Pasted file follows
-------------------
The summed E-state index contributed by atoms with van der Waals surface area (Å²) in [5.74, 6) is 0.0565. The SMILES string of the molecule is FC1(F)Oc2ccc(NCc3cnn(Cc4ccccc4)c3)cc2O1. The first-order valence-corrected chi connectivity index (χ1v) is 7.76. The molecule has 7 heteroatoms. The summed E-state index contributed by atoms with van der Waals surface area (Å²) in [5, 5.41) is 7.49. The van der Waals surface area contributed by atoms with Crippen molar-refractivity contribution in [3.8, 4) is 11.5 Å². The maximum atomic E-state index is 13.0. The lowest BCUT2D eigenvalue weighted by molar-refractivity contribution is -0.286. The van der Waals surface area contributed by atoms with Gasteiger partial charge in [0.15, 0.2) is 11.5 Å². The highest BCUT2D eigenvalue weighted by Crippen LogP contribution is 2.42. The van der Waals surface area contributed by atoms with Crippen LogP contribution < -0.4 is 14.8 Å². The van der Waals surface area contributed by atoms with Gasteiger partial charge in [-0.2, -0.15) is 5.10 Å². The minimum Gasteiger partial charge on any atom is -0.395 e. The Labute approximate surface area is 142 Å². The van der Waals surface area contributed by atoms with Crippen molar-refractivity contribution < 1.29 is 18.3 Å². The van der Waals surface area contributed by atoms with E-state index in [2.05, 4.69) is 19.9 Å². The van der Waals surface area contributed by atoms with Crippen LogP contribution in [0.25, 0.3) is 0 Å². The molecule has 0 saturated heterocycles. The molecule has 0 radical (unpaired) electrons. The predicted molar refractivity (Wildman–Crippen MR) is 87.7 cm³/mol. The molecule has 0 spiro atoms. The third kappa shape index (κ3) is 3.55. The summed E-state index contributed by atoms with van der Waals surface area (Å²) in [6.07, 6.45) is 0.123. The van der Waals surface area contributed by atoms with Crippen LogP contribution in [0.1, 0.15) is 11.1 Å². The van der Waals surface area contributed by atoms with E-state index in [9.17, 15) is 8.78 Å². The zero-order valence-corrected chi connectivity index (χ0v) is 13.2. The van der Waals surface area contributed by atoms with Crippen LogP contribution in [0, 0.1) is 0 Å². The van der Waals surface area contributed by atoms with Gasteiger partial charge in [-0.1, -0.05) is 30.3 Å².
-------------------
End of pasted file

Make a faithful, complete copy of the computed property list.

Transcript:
The summed E-state index contributed by atoms with van der Waals surface area (Å²) in [5.74, 6) is 0.0565. The SMILES string of the molecule is FC1(F)Oc2ccc(NCc3cnn(Cc4ccccc4)c3)cc2O1. The first-order valence-corrected chi connectivity index (χ1v) is 7.76. The molecule has 7 heteroatoms. The summed E-state index contributed by atoms with van der Waals surface area (Å²) in [5, 5.41) is 7.49. The van der Waals surface area contributed by atoms with Crippen molar-refractivity contribution in [3.8, 4) is 11.5 Å². The maximum atomic E-state index is 13.0. The lowest BCUT2D eigenvalue weighted by molar-refractivity contribution is -0.286. The van der Waals surface area contributed by atoms with Gasteiger partial charge in [0.15, 0.2) is 11.5 Å². The highest BCUT2D eigenvalue weighted by Crippen LogP contribution is 2.42. The van der Waals surface area contributed by atoms with Crippen LogP contribution < -0.4 is 14.8 Å². The van der Waals surface area contributed by atoms with Gasteiger partial charge in [-0.2, -0.15) is 5.10 Å². The minimum Gasteiger partial charge on any atom is -0.395 e. The Labute approximate surface area is 142 Å². The van der Waals surface area contributed by atoms with Crippen molar-refractivity contribution < 1.29 is 18.3 Å². The van der Waals surface area contributed by atoms with E-state index in [2.05, 4.69) is 19.9 Å². The van der Waals surface area contributed by atoms with Crippen LogP contribution in [0.25, 0.3) is 0 Å². The molecule has 0 saturated heterocycles. The molecule has 0 radical (unpaired) electrons. The predicted molar refractivity (Wildman–Crippen MR) is 87.7 cm³/mol. The molecule has 0 spiro atoms. The third kappa shape index (κ3) is 3.55. The summed E-state index contributed by atoms with van der Waals surface area (Å²) in [6.07, 6.45) is 0.123. The van der Waals surface area contributed by atoms with Crippen LogP contribution in [0.1, 0.15) is 11.1 Å². The van der Waals surface area contributed by atoms with E-state index in [9.17, 15) is 8.78 Å². The zero-order valence-corrected chi connectivity index (χ0v) is 13.2. The van der Waals surface area contributed by atoms with Crippen LogP contribution in [0, 0.1) is 0 Å². The van der Waals surface area contributed by atoms with Gasteiger partial charge in [-0.1, -0.05) is 30.3 Å².